Part of me also thinks that, yeah, I turned him onto music and got him interested in all this stuff, and it's like maybe if I hadn't, he wouldn't be dead. So it's a weird position to be in.

I hope that doesn't bedevil you too much. That's a massive weight to carry — one that you didn't ask for.

I mean, at some point, you just have to move on. And musical ideas that I had, other people took, and it changed music on a global level. So I wasn't wrong about what I originally thought, and I'm happy to have that be the case, and I'll just move forward with the same attitude I did then.

I wasn't wrong then, I'm not wrong now. I was misunderstood then, and I'm going to continue to be misunderstood, but that's OK, it's part of the deal. I'm OK with that.

It's your lot in life.

That's all right. I mean, I make my living as a musician. That's all I ever wanted. So no one could have guessed any of that stuff would happen.

I mean, the Nirvana guys and the Soundgarden guys — those are rags-to-riches stories.Those guys, especially the Nirvana guys, had nothing. And if you look at the guys in Soundgarden, those people all come from nothing. Zero.

So, it's been exciting to watch people you're so fond of become successful and have that kind of thing happen and say that you were an influence on what they were doing. Great.

But when you're handed that kind of responsibility and those kinds of keys, you need to work harder than you ever have. You just need to keep doing this good work. And that's what I've tried to do for the next 35, 40 years.

The Melvins

*The Melvins in 1991 (L-R: Dale Crover, Buzz Osborne, then-bassist Lori Black). Photo: David Corio/Redferns*

It feels so unfair what happened to you guys. You were kids from the sticks — and to varying degrees, you were all thrown into this ruthless celebrity grinder.

Oh, yeah. It's easy to avoid that stuff. I'm not going to any industry parties. I never have. I don't want to do that kind of stuff. I've always shied away from it, because I'm not comfortable there.

I don't think it's wrong for everyone, but it's wrong for me. I'd rather just do my work and let that be the end of it. I'm not good at networking. I'm not good at outselling myself to people who may not give a s—.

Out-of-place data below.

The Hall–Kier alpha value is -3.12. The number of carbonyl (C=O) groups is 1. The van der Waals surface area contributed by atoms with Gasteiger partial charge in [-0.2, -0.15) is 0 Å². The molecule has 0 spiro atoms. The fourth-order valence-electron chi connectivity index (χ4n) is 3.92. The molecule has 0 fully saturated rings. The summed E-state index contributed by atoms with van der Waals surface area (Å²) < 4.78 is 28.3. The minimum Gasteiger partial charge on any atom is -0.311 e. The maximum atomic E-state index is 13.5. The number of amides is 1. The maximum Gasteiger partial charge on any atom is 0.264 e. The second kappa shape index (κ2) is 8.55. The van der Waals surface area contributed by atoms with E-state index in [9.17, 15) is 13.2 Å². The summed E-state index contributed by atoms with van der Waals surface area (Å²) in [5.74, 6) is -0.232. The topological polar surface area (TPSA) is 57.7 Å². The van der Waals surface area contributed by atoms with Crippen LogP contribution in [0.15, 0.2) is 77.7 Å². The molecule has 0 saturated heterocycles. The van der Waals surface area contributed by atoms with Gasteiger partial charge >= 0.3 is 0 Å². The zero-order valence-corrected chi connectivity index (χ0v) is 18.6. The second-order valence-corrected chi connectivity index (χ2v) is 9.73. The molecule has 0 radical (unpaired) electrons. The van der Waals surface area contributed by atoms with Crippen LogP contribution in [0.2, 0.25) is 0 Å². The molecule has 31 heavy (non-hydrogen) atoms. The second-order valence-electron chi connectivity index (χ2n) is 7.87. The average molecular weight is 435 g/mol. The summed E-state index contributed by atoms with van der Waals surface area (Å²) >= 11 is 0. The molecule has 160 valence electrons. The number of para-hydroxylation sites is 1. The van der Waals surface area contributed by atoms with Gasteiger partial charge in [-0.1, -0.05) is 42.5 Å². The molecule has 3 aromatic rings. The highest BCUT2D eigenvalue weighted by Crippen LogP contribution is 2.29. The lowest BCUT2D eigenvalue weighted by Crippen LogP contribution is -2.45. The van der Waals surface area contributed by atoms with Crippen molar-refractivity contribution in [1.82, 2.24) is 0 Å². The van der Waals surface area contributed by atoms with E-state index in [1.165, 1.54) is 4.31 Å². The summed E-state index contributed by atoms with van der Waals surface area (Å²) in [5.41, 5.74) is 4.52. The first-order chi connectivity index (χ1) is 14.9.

I've been in L.A. for 30-plus years and most people in the industry don't even know I'm there. They still say, "Oh, so you live in the Northwest?" I go, "Well, I left there in '86, '87." And in L.A., you're far more likely to see me at a municipal golf course than at a rock and roll show.

At this point, I only go to rock and roll shows if I'm getting paid to be there. They're not fun for me. I end up in the audience talking to a bunch of drunks. That's not fun for me. Drunks are only fun if you're drunk.

And I appreciate everybody who comes to our shows, but I don't have fun at live shows myself as an audience member. I'm in those places all the time, and I don't want to put myself in a position where I'm going to have to punch someone in the mouth. It's not a good place for me to be, so I avoid it.

That's unfortunate, but I know exactly how I am. If you push me far enough. I'll beat the living f—ing s— out of you. And I don't fight fair. I don't. I grew up in a redneck town. I fought all the time. I'll kick you right in the nuts and then lay your head open.

I get to see enough shows. We did a tour last year with Boris, and we played some shows with We Are the Asteroid and Taipei Houston, who are really good. On stage, I'll get to watch Trevor Dunn play every night. I'm not feeling unfulfilled in a live music type of way at all.

I'm sure your intense work ethic also stems from your upbringing.

Suffering and working a s— job and all those kinds of things — I don't know that that ever made my music better, but it did give me an understanding of how important things like hard work are.

I think it's kind of a tragedy that teenagers don't work more. I always enjoyed working when I was a teenager. I wanted a job. I wanted to do things like that. I think that working hard is something that people should do. I couldn't wait to get a car. I couldn't wait to be mobile, and be my own person.

I've only ever been around my family situation, around people who had to work, so I don't know anything else. I don't know what it's like to live some bourgeois life where work is just not important. Unless you plan on inheriting a lot of money, I don't know how else it's going to work out for you.

I went to school and went to a job after school, got home by about 9 or 10 at night, and went and did the whole thing over again. I never had a problem with that. You don't do the work, you don't get the money. That's just how it works. So this whole idea that teenagers don't work anymore hardly in the US anyway, I think is just kind of absurd.